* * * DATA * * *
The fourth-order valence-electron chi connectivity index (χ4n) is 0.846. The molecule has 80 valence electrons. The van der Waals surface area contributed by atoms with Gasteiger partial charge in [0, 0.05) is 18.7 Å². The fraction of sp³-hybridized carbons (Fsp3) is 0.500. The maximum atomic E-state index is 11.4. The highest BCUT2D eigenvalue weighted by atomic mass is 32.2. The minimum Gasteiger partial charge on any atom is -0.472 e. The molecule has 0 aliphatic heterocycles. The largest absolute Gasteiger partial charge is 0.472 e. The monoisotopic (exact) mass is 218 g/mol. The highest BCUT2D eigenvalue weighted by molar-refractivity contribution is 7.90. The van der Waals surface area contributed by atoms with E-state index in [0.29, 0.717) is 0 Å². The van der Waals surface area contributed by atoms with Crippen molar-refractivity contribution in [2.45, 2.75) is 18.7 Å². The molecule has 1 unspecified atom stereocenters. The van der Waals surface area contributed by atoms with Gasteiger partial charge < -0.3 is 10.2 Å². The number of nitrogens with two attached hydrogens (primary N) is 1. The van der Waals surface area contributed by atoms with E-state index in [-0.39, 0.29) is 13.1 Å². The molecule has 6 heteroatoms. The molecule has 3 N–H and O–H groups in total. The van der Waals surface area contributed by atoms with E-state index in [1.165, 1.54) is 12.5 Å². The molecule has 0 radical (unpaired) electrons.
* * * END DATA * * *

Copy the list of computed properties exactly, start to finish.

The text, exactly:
The fourth-order valence-electron chi connectivity index (χ4n) is 0.846. The molecule has 80 valence electrons. The van der Waals surface area contributed by atoms with Gasteiger partial charge in [0, 0.05) is 18.7 Å². The fraction of sp³-hybridized carbons (Fsp3) is 0.500. The maximum atomic E-state index is 11.4. The highest BCUT2D eigenvalue weighted by atomic mass is 32.2. The minimum Gasteiger partial charge on any atom is -0.472 e. The molecule has 0 aliphatic heterocycles. The largest absolute Gasteiger partial charge is 0.472 e. The monoisotopic (exact) mass is 218 g/mol. The highest BCUT2D eigenvalue weighted by molar-refractivity contribution is 7.90. The van der Waals surface area contributed by atoms with E-state index in [0.29, 0.717) is 0 Å². The van der Waals surface area contributed by atoms with Crippen molar-refractivity contribution in [2.45, 2.75) is 18.7 Å². The molecule has 1 unspecified atom stereocenters. The van der Waals surface area contributed by atoms with Gasteiger partial charge < -0.3 is 10.2 Å². The number of nitrogens with two attached hydrogens (primary N) is 1. The van der Waals surface area contributed by atoms with E-state index in [-0.39, 0.29) is 13.1 Å². The molecule has 6 heteroatoms. The molecule has 3 N–H and O–H groups in total. The van der Waals surface area contributed by atoms with E-state index in [1.165, 1.54) is 12.5 Å². The molecule has 0 radical (unpaired) electrons.